Right-handed operators rotates their finger (the index finger for a block to the left, the thumb for a block to the right) contemporaneously moving the cheek outwardly and positioning it in a plane at a 45° angle with respect to three planes: transversal, frontal, sagittal, that is, respectively in a cranial, dorsal, and medial direction. This maneuver visibly indicates the direction that the needle and the syringe should be placed (Figure 5). During the procedure the mandible must remain displaced to the same side of the injection site, so as to release the cheek and move the coronoid process into the vestibular space. The injection site can be found in the vestibular fornix at the second molar. Keeping the finger positioned on the zygomatic process, a 35 mm long 27G needle attached to a self-aspirating syringe is inserted (Figure 5).
If the needle meets resistance, it means that the angle with respect to the sagittal plane is excessive. When the suitable depth is reached, the tip of the needle is in the pterygopalatine fossa, near the maxillary division of the trigeminal nerve. Following aspiration, 1.8 ml of mepivacaine containing Epinephrine 1:100.000 is injected over a 60 second period.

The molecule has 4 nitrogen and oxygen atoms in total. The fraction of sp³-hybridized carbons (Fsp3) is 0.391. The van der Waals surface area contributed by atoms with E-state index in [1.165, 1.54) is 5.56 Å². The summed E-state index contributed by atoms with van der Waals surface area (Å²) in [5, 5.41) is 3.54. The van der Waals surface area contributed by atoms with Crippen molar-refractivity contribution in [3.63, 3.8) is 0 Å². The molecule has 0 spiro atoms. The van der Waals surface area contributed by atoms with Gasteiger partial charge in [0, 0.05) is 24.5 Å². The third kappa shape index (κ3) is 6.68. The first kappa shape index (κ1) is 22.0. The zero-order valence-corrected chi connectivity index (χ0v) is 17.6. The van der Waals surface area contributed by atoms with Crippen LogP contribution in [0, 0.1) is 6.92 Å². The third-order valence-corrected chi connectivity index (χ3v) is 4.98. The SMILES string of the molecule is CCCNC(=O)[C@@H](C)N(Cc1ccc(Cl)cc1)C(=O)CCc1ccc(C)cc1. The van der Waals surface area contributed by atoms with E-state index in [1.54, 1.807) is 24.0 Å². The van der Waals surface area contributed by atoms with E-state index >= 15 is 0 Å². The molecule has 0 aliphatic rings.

Evaluation of the block technique
The amount of time employed to carry out the procedures and the depths reached by the needle were calculated and registered. During the HT approach, the stem of the needle was always pushed to the end, reaching in all cases 3.5 cm (Figure 6).
At the end of each procedure, the dentist was asked to answer some questions. For the GPC procedure, he/she was asked if he/she had any difficulty in identifying the foramen, in penetrating it, in advancing the needle within the canal, if he/she had met any resistance while the local anesthetic was being injected and, finally, if he/she had noticed any positive aspirations. After the HT procedure, he/she was asked if he/she had had any difficulty in advancing the needle, if he/she had met any resistance when the local anesthetic was injected, if he/she had noted any positive aspirations.
Immediately after the procedure, the patients were asked if they had felt any pain during the injection or during/after the dental procedure itself or if there was any swelling of the cheek after the injection. They were asked to use the Visual Analogue Scale (VAS) (10 cm) to quantify their sensations.
Evaluation of anesthesia
From “0 time”, corresponding to the end of the injection of the local anesthetic, the sensitivity of the dental pulp and of the vestibular-palatal soft tissues was evaluated every two minutes, using the pulp tester (Analytic Technology Pulp Tester®) and pinprick techniques, respectively (Figure 7).